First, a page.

Novel Organism Corallicolid Can Produce Chlorophyll But No Photosynthesis

Discovery of Corallicolid Organism

According to a recent report by the physicist organization network, scientists have discovered for the first time an organism that can produce chlorophyll but does not participate in photosynthesis-"corallicolid", which is present in 70% of the world's corals. This research, published in the latest issue of "Nature", is expected to provide new clues for humans to better protect coral reefs.
Patrick Keeling, a botanist and senior researcher at the University of British Columbia in Canada, said: "This is the second most abundant coral dweller on the planet, and it has not appeared until now. This organism has brought a whole new biochemical problem. It looks It looks like a parasite and does not photosynthesize, but it still produces chlorophyll."
 

Corallicolid Produces Chlorophyll Reflection

Chlorophyll is a green pigment found in plants and algae, which can absorb energy from sunlight during photosynthesis.
Killing explained: "Having chlorophyll without photosynthesis is actually very dangerous, because chlorophyll is very good at capturing energy, but if there is no photosynthesis used to slowly release energy, it is like a bomb living in a cell.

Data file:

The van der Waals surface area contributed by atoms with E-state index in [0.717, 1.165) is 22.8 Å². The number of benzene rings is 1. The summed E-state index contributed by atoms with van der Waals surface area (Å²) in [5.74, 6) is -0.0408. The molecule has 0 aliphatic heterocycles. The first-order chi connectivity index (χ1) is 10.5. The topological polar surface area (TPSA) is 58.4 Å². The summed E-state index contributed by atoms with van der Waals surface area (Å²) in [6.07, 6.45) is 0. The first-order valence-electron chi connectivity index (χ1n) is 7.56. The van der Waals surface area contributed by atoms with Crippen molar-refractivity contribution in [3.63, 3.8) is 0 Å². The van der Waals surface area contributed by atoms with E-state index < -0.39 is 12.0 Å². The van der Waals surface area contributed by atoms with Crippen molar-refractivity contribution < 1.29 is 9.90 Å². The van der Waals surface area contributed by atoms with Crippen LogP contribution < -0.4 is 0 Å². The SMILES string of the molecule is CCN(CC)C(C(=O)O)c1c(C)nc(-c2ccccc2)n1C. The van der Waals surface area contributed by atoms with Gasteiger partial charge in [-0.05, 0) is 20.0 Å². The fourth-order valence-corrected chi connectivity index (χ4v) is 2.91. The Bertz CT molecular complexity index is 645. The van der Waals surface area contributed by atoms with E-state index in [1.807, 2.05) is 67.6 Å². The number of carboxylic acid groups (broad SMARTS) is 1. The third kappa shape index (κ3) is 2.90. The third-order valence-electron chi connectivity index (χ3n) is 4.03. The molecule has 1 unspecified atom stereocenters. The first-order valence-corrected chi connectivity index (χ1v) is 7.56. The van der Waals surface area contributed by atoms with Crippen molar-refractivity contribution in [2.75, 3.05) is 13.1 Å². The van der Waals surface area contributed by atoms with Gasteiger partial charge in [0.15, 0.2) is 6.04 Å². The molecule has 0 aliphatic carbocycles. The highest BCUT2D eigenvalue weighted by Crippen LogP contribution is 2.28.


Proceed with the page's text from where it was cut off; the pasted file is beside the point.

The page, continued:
Acrocomplex of Corallicolids Organism

It is reported that corallicolids live in the stomach cavities of various corals and are responsible for the construction of coral reefs, black corals, fan corals, mushroom corals and sea anemones. They are an apicomplexan-part of a large number of parasites. These parasites have cell compartments called plastids (the photosynthetic part of plants and algae cells). The most famous acrocomplex is the parasite that causes malaria.
More than 10 years ago, scientists discovered photosynthetic algae associated with acroplexes in healthy corals, indicating that they may have evolved from photosynthetic organisms attached to corals and then became what we know today Parasites.
Ecological data show that coral reefs contain several apical complexes, but corallicolids have not been studied yet. This organism reveals a new problem: it contains not only plastids, but also all four plastid genes used in chlorophyll production.
The first author of the study and a postdoctoral researcher at the University of British Columbia Waldan Kwong said: "We don't know why these organisms insist on retaining these photosynthesis genes. There may be some biological mechanisms that we have never understood before."
Researchers hope to further study corallicolid to understand their living habits and habitats so as to better protect them.
 

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